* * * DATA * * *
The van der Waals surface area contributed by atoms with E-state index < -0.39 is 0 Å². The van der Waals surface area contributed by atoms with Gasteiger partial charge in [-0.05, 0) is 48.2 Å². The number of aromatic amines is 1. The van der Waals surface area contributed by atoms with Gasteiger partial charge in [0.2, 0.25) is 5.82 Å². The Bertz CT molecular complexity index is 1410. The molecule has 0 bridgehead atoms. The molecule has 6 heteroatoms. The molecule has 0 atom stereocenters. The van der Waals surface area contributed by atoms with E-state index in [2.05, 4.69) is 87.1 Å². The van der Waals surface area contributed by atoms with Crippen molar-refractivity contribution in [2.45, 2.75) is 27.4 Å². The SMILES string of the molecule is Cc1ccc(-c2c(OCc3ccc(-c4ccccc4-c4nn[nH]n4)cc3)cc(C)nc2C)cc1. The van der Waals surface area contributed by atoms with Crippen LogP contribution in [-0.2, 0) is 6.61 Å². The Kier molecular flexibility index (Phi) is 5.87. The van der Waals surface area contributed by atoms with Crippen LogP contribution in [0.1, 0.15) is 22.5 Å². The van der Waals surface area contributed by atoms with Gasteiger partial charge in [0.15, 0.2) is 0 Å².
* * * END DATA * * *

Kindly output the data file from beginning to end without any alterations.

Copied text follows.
The van der Waals surface area contributed by atoms with E-state index < -0.39 is 0 Å². The van der Waals surface area contributed by atoms with Gasteiger partial charge in [-0.05, 0) is 48.2 Å². The number of aromatic amines is 1. The van der Waals surface area contributed by atoms with Gasteiger partial charge in [0.2, 0.25) is 5.82 Å². The Bertz CT molecular complexity index is 1410. The molecule has 0 bridgehead atoms. The molecule has 6 heteroatoms. The molecule has 0 atom stereocenters. The van der Waals surface area contributed by atoms with E-state index in [2.05, 4.69) is 87.1 Å². The van der Waals surface area contributed by atoms with Crippen molar-refractivity contribution in [2.45, 2.75) is 27.4 Å². The SMILES string of the molecule is Cc1ccc(-c2c(OCc3ccc(-c4ccccc4-c4nn[nH]n4)cc3)cc(C)nc2C)cc1. The van der Waals surface area contributed by atoms with Crippen LogP contribution in [-0.2, 0) is 6.61 Å². The Kier molecular flexibility index (Phi) is 5.87. The van der Waals surface area contributed by atoms with Crippen LogP contribution in [0.1, 0.15) is 22.5 Å². The van der Waals surface area contributed by atoms with Gasteiger partial charge in [0.15, 0.2) is 0 Å².